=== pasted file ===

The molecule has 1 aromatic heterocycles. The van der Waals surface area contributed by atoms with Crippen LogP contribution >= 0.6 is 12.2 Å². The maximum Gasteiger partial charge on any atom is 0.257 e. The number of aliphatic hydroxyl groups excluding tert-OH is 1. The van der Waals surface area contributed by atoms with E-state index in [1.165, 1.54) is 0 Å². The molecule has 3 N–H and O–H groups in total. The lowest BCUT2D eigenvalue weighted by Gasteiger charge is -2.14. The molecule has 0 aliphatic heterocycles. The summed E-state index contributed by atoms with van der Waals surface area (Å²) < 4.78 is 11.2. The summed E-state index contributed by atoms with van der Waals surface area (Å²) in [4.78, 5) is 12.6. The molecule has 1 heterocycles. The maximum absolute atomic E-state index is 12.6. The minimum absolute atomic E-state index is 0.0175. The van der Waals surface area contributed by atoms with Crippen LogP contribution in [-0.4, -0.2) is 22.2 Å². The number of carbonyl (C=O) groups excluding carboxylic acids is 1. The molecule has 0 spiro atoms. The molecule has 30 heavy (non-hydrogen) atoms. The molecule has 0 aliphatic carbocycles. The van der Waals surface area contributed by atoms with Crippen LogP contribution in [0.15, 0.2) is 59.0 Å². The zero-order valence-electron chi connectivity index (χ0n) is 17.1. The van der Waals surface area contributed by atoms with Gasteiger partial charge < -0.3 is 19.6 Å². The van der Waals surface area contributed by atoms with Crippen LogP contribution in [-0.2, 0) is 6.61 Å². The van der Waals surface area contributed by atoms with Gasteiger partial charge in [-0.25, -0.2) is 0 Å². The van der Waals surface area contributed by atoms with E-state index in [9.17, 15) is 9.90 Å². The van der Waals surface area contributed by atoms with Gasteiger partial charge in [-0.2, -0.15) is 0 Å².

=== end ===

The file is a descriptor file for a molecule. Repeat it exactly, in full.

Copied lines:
The molecule has 1 aromatic heterocycles. The van der Waals surface area contributed by atoms with Crippen LogP contribution >= 0.6 is 12.2 Å². The maximum Gasteiger partial charge on any atom is 0.257 e. The number of aliphatic hydroxyl groups excluding tert-OH is 1. The van der Waals surface area contributed by atoms with E-state index in [1.165, 1.54) is 0 Å². The molecule has 3 N–H and O–H groups in total. The lowest BCUT2D eigenvalue weighted by Gasteiger charge is -2.14. The molecule has 0 aliphatic heterocycles. The summed E-state index contributed by atoms with van der Waals surface area (Å²) < 4.78 is 11.2. The summed E-state index contributed by atoms with van der Waals surface area (Å²) in [4.78, 5) is 12.6. The molecule has 1 heterocycles. The maximum absolute atomic E-state index is 12.6. The minimum absolute atomic E-state index is 0.0175. The van der Waals surface area contributed by atoms with Crippen LogP contribution in [-0.4, -0.2) is 22.2 Å². The number of carbonyl (C=O) groups excluding carboxylic acids is 1. The molecule has 0 spiro atoms. The molecule has 30 heavy (non-hydrogen) atoms. The molecule has 0 aliphatic carbocycles. The van der Waals surface area contributed by atoms with Crippen LogP contribution in [0.15, 0.2) is 59.0 Å². The zero-order valence-electron chi connectivity index (χ0n) is 17.1. The van der Waals surface area contributed by atoms with Gasteiger partial charge < -0.3 is 19.6 Å². The van der Waals surface area contributed by atoms with Crippen LogP contribution in [-0.2, 0) is 6.61 Å². The van der Waals surface area contributed by atoms with Gasteiger partial charge in [-0.25, -0.2) is 0 Å². The van der Waals surface area contributed by atoms with E-state index in [9.17, 15) is 9.90 Å². The van der Waals surface area contributed by atoms with Gasteiger partial charge in [-0.2, -0.15) is 0 Å².